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How much ginger do I use?

Ginger is a versatile and flavorful spice that can add a kick to both sweet and savory dishes. But how much ginger should you use when cooking or baking? The amount can vary quite a bit depending on the recipe, your personal taste preferences, and the potency of the ginger itself. This comprehensive guide covers everything you need to know about how much ginger to use in various recipes and provides tips for getting the most out of this zesty ingredient.

What is Ginger?

Ginger is a flowering plant that originated in Southeast Asia. The ginger we use for cooking comes from the rhizome, or underground stem, of the ginger plant. The rhizome is dug up when the stalk above ground has died back, but before new shoots appear. Ginger has a tan, thin skin covering knobby flesh that can range in color from yellow to white. The flavor is intensely spicy and slightly sweet.

When purchasing fresh ginger, look for rhizomes that are firm with smooth, tight skin. Wrinkled, moldy, or dried out ginger should be avoided. Unpeeled, fresh ginger can be stored in a paper or mesh bag in the refrigerator for up to 3 weeks. You can also freeze peeled, uncut ginger for several months.

Forms of Ginger

Ginger can be found in several forms, each with their own uses:

  • Fresh ginger – The most versatile form. Can be grated, minced, sliced or juiced.
  • Ground ginger – Dried and ground into a powder. Best for baked goods.
  • Crystallized or candied ginger – Coated in sugar. Used in sweets or as a garnish.
  • Pickled ginger – Marinated in a sweet vinegar brine. Served with sushi.
  • Ginger juice – Fresh ginger that is juiced. Used for marinades, dressings and cocktails.
  • Ginger paste – Pureed fresh ginger. Has a strong flavor for stir fries or curries.

When substituting ground ginger for fresh, use about 1/4 teaspoon powder for every 1 tablespoon of grated fresh ginger.

How Much Ginger for Different Recipes

Here are some general guidelines for how much ginger to use in various recipes:

Baked Goods

Recipe Fresh Ginger Ground Ginger
Gingerbread 2-3 tablespoons grated 2-3 teaspoons
Ginger snaps 2 tablespoons grated 2 teaspoons
Ginger cake 1-2 tablespoons grated 1-2 teaspoons
Pumpkin pie 1-2 teaspoons grated 1/4-1/2 teaspoon
Carrot cake 1 tablespoon grated 1 teaspoon

For baked goods, grated fresh ginger is ideal but ground ginger can be substituted. The flavor will not be quite as bold.


Recipe Fresh Ginger Amount
Stir fry (2 servings) 1-2 teaspoons grated
Fried rice (4 servings) 1-2 tablespoons grated
Coconut curry sauce 1-2 tablespoons grated or minced
Ginger chicken 2 tablespoons grated
Beef & broccoli 1-2 teaspoons minced

For savory dishes, fresh ginger is best. Use grated for a milder flavor or minced for more intensity. Adjust amounts as desired based on your taste and the strength of the ginger.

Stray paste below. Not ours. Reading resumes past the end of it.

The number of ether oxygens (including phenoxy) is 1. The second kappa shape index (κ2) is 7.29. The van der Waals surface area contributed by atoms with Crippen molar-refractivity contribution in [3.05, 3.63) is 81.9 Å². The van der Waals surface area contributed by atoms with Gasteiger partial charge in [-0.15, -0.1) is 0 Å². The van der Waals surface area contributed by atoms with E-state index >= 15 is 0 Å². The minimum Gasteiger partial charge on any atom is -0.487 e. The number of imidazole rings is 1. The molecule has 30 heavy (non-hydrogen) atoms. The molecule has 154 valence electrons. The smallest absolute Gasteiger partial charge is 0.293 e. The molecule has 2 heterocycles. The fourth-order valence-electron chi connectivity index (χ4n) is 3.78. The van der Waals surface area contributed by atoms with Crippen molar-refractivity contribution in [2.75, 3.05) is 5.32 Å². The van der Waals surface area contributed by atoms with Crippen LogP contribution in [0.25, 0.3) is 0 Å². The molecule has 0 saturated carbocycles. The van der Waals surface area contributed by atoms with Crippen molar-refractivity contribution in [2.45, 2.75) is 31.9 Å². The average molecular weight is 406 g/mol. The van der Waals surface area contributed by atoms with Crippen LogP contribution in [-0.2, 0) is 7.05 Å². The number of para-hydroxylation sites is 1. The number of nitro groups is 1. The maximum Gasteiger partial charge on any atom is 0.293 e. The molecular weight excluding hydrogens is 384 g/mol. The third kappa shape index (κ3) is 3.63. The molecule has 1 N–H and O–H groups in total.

Recipe Fresh Ginger Amount
Chicken noodle soup 1 teaspoon grated
Vegetable soup (6-8 servings) 1-2 tablespoons grated
Beef stew (6-8 servings) 1-2 tablespoons grated
Hot and sour soup 2-3 tablespoons grated or minced
Wonton soup 1-2 teaspoons minced

Ginger adds warmth and enhances other flavors in soups and stews. Adjust the amount to taste, keeping in mind longer cooked dishes may need more ginger.


Recipe Fresh Ginger Amount
Citrus ginger dressing 1 teaspoon minced
Ginger soy dressing 1 tablespoon minced
Carrot ginger dressing 1-2 teaspoons minced
Ginger vinaigrette 1/2-1 tablespoon grated
Ginger sesame slaw 1-2 teaspoons minced

For salad dressings, focus on fresh minced or grated ginger. Start with less and adjust to enhance the ginger flavor to your liking.


Recipe Fresh Ginger Amount
Ginger tea 1 inch knob, sliced
Ginger ale 1-2 tablespoons grated
Moscow mule 1/4 inch knob, muddled
Ginger lemonade 1-2 tablespoons juice
Carrot ginger juice 1 inch knob

For beverages, go with fresh ginger juice, grated ginger, ginger slices or muddled ginger depending on the recipe.

Tips for Getting the Most from Ginger

Here are some helpful tips for maximizing the flavor and health benefits of ginger:

  • Use a Microplane or the small holes of a box grater to finely grate ginger.
  • Cut off thin slices and add to tea or water for quick infusion.
  • Juice fresh ginger for an extra kick in marinades, dressings, and cocktails.
  • Peel ginger before grating to reduce fibrous texture.
  • Store fresh ginger in the crisper drawer of the fridge.
  • Wrap leftover cut ginger tightly and refrigerate for up to 3 days.
  • Freeze grated ginger for up to 3 months for longer storage.
  • Add ginger early on for maximum flavor infusion.
  • Use young, tender ginger for more mild flavor.
  • Pick mature, old ginger for a more intense, spicy flavor.


Ginger is a versatile ingredient that can transform both sweet and savory recipes. While the exact amount can vary based on personal taste, the guidelines and tables above provide a starting point for how much ginger to use in everything from baked goods to main dishes. Start with a smaller quantity and increase to suit your preferences. With its intense, spicy kick and hints of citrus and pepper, ginger is a wonderful way to add exotic flair and robust flavor to your cooking.